A doctoral-level study conducted by a researcher in the Department of Biotechnology, Gulbarga University, has concluded that bacteriophage therapy is a better and effective method to treat immuno-compromised animals suffering from bacterial infection.
A phage is a virus that kills bacteria by multiplying inside the bacteria causing it to burst. The study has been accepted by Research in Microbiology, an international journal.
Raju Sungar, who conducted the study ‘Bacteriophage therapy for Staphylococcus aureus infections in Diabetic mice’, said the experiments were designed as a model for acute human infections in which antibiotics are no longer effective and a single course of phage treatment might improve the patient’s survival.
Studies show that Ganga river has bacteriophage. Sungar said that the first bacteriophage was observed in Ganga river in 1896, when a British scientist found presence of certain microbe that destroyed bacteria. However, the microbe were identified as phage in 1920s.
Phage for diabetes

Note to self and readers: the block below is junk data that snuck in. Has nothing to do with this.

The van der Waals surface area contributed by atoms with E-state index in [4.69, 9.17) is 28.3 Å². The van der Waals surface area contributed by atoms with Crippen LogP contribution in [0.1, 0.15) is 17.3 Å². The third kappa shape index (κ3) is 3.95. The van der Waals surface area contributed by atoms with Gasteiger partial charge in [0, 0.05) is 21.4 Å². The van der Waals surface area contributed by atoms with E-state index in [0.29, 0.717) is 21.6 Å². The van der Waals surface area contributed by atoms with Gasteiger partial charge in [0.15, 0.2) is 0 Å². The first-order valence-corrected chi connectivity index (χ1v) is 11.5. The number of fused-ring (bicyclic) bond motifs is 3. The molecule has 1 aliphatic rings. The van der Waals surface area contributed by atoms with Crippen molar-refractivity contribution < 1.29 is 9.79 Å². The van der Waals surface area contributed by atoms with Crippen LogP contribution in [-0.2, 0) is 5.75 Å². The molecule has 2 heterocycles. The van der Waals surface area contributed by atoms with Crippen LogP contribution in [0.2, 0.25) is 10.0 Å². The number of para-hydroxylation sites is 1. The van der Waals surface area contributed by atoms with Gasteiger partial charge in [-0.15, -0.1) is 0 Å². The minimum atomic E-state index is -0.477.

While bacteriophage therapy is an old concept, Sungar wanted to apply it on models of immuno-compromised patients prone to bacterial infection. “Diabetic people are more prone to bacterial infection because their weakened immune system. My study focused on staphylococcus aureus, one of the major pathogen found in diabetes,” said Sungar, a research associate in Department of microbiology and Cell biology in IISc.
When a diabetic suffered from the bacterial infection, prolonged antibiotic treatment was required, which was not even 100 per cent effective. Hence, some batches of mice were given streptozotocin, a chemical that stops insulin production in the body, causing diabetes, and some were left alone. Next, the mice were infected with staphylococcus aureus, collected from clinical samples arranged by Sungar’s co-supervisor Dr S A Patil from neuro microbiology department, Nimhans.
Sungar then isolated the virus that would specifically kill staphylococcus aureus with help from Bangalore-based Gangagen Biotechnology, the only research company working on bacteriophage therapy in the country.
“One set of diabetic and non-diabetic mice were given bacteriophage, while another was treated with antibiotics. The experiment concluded two things – first, more diabetic mice died of the bacterial infection than non-diabetic mice and second, diabetic mice under antibiotic treatment showed slow progress compared to bacteriophage therapy,” he said.
(Published in Deccan Herald on 27th August, 2010)